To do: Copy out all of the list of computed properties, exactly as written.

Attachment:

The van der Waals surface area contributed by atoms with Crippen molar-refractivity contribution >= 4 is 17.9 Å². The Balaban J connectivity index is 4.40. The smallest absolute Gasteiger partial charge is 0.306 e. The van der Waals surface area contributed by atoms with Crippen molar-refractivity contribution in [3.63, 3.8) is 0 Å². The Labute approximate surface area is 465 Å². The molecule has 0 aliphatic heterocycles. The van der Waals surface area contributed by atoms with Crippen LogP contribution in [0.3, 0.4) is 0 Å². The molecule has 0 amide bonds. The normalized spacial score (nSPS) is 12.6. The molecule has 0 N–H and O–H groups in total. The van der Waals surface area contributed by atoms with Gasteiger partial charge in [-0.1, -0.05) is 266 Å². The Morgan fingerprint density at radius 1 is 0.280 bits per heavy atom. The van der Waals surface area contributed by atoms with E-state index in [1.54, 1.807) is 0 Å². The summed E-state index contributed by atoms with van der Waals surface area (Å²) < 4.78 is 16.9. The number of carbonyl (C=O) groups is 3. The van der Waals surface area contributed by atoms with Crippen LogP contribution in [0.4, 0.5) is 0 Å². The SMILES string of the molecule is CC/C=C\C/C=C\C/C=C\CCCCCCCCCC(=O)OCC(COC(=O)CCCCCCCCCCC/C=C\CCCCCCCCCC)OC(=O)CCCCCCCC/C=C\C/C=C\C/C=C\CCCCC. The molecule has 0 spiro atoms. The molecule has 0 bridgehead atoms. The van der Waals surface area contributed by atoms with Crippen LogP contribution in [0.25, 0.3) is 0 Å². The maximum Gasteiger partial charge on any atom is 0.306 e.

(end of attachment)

The van der Waals surface area contributed by atoms with Crippen molar-refractivity contribution >= 4 is 17.9 Å². The Balaban J connectivity index is 4.40. The smallest absolute Gasteiger partial charge is 0.306 e. The van der Waals surface area contributed by atoms with Crippen molar-refractivity contribution in [3.63, 3.8) is 0 Å². The Labute approximate surface area is 465 Å². The molecule has 0 aliphatic heterocycles. The van der Waals surface area contributed by atoms with Crippen LogP contribution in [0.3, 0.4) is 0 Å². The molecule has 0 amide bonds. The normalized spacial score (nSPS) is 12.6. The molecule has 0 N–H and O–H groups in total. The van der Waals surface area contributed by atoms with Gasteiger partial charge in [-0.1, -0.05) is 266 Å². The Morgan fingerprint density at radius 1 is 0.280 bits per heavy atom. The van der Waals surface area contributed by atoms with E-state index in [1.54, 1.807) is 0 Å². The summed E-state index contributed by atoms with van der Waals surface area (Å²) < 4.78 is 16.9. The number of carbonyl (C=O) groups is 3. The van der Waals surface area contributed by atoms with Crippen LogP contribution in [0.4, 0.5) is 0 Å². The SMILES string of the molecule is CC/C=C\C/C=C\C/C=C\CCCCCCCCCC(=O)OCC(COC(=O)CCCCCCCCCCC/C=C\CCCCCCCCCC)OC(=O)CCCCCCCC/C=C\C/C=C\C/C=C\CCCCC. The molecule has 0 spiro atoms. The molecule has 0 bridgehead atoms. The van der Waals surface area contributed by atoms with Crippen LogP contribution in [0.25, 0.3) is 0 Å². The maximum Gasteiger partial charge on any atom is 0.306 e.